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Prolymphocytic leukaemia (PLL)

Prolymphocytic leukaemia (PLL) is a specific type of leukaemia.

Blood cells are formed in the bone marrow, which is spongy tissue found inside bones. Blood-forming stem cells divide to produce either more stem cells or immature cells that become mature blood cells over time. A blood stem cell may become a myeloid stem cell or a lymphoid stem cell.

A myeloid stem cell becomes one of three types of mature blood cells:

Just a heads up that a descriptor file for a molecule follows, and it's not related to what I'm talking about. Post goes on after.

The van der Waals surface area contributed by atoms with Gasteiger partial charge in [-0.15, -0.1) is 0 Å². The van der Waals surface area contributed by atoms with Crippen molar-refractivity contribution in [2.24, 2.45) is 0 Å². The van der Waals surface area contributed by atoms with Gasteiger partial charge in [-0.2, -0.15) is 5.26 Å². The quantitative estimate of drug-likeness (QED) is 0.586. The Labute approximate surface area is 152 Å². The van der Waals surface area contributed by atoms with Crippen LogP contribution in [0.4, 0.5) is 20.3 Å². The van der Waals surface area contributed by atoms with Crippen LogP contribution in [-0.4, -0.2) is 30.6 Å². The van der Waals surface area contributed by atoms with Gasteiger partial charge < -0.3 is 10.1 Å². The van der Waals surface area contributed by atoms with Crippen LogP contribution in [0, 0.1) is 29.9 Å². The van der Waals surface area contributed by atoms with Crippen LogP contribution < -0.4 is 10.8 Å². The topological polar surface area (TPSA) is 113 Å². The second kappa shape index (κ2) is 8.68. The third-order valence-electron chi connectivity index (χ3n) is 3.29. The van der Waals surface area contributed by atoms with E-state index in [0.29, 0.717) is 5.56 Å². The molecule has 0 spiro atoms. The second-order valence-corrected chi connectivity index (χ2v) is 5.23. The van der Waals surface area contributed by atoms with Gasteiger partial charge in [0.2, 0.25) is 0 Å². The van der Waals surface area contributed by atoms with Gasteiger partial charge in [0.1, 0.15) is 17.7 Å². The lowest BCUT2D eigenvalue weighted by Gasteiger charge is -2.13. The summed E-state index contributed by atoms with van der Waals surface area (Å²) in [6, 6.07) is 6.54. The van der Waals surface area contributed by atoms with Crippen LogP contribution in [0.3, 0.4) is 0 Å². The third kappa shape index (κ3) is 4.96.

A lymphoid stem cell becomes a lymphoblast cell and then one of three types of lymphocytes (white blood cells):

Prolymphocytic leukaemia (PLL) affects B lymphocytes in about four out of five case. About one in five cases of PLL affects T lymphocytes. The cells seen in the blood are large immature lymphocytes called prolymphocytes.

PLL is similar to CLL but affects a more immature cell type.

  • Published: Aug 2016
  • Next planned review: Aug 2018